I committed a shameful act this last week. It is so embarrassing I almost want to post under a pseudonym in case anyone reads this in twenty years and judges me.
It all started when my wife and I spent the evening holed up in a Puerto Vallartan hotel room while the rain ruined our vacation. Don't go to tropical places in June.
The only choice was to flip through the television, skipping through the Spanish telemundos for the rare American channel. Finally, we stopped on a movie station. The program looked familiar but I couldn't put my name on it.
“You know what this is?” my wife said, a smug smile on her face. By the time I figured it out, it was too late.
I was hooked on Twilight. Shit.
There was nothing to be done. I flew through the movies, and then flew through the books, finally finishing them last night. It is obviously a great story. Why else would every woman under thirty own a copy and/or have a fantasy of a long, dark night with Edward Cullen?
But there are some glaring flaws.
“Wrong again,” he murmured in my ear. “You are utterly indecent—no one should look so tempting, it's not fair.”
“You… made… me… faint,” I accused him dizzily.
“What am I going to do with you?” he groaned in exasperation.
“So much for being good at everything,” he sighed.
“I'm fine,” I insisted. “Your family is going to think I'm insane anyway, what's the difference?”
“That's right,” I answered immediately.
“You do smell nice, I never noticed before,” she commented.
“I hope you haven't been showing off—it's rude,” she scolded.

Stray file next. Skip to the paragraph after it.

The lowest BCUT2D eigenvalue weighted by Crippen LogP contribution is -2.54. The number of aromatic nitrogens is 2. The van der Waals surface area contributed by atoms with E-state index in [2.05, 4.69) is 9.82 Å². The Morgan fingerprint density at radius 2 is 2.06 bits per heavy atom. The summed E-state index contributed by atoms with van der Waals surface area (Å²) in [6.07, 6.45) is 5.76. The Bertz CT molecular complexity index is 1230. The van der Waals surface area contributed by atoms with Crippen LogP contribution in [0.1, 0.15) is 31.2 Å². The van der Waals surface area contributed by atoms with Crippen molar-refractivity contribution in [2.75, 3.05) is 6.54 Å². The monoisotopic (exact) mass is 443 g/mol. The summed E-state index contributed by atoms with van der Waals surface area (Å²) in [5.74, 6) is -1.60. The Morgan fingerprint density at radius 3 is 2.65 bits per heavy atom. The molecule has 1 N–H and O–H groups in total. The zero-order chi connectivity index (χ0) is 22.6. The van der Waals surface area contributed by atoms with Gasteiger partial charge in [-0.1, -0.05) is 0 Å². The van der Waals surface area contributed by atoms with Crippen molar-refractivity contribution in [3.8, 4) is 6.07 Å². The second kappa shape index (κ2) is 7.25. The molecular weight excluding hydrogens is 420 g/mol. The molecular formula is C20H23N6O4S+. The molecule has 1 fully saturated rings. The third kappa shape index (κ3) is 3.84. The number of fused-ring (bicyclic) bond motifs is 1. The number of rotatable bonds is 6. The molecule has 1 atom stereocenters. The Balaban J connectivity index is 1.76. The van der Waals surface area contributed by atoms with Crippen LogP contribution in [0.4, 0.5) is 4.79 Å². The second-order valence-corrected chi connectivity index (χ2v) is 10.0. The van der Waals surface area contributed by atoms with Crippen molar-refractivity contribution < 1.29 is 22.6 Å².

“He's been too modest, actually,” I corrected.
“Well, play for her,” Esme encouraged.
Notice anything? I took these dialogue snippets from a few pages I randomly selected. But she makes the same mistake throughout all four novels. Can you figure out what the problem is?
Elmore Leonard said, Never use any word other than “said” as dialogue tags. Why? Try reading the above out loud. The “he exclaimed” and “he admonished” and “she cried” become like a child saying your name over and over. Distracting.
The word “said,” though, is easily ignored. You want the attention focused on the dialogue, not your clever use of verbs. In many cases, it's good to change up word choice. You don't want to use “quintessential” or “luminescence” too many times. “Said” is a major exception. Let us tune it out. Please.
Besides, does “exclaimed” or even “whispered” really change how you read the dialogue? Instead, show the emotion with an action. Like this:
“I hate you,”
s he exclaimed she said, hurling her French book at him. The corner struck him just under the eye. A bright red mark began to rise on his skin.
Books like Twilight can misuse dialogue tags like this because the plot will suck a reader in deep enough they will ignore the distraction.
But just because Stephanie Meyer can do it, doesn't mean you can.
For fifteen minutes, write an argument between a couple over whether to watch Twilight or the Bourne Identity. Don't use any dialogue tags beside “said.”
Once you finish, post your practice in the comments. Have fun practicing!
Joe Bunting is an author and the leader of The Write Practice community. He is also the author of the new book Crowdsourcing Paris, a real life adventure story set in France. It was a #1 New Release on Amazon. Follow him on Instagram (@jhbunting).
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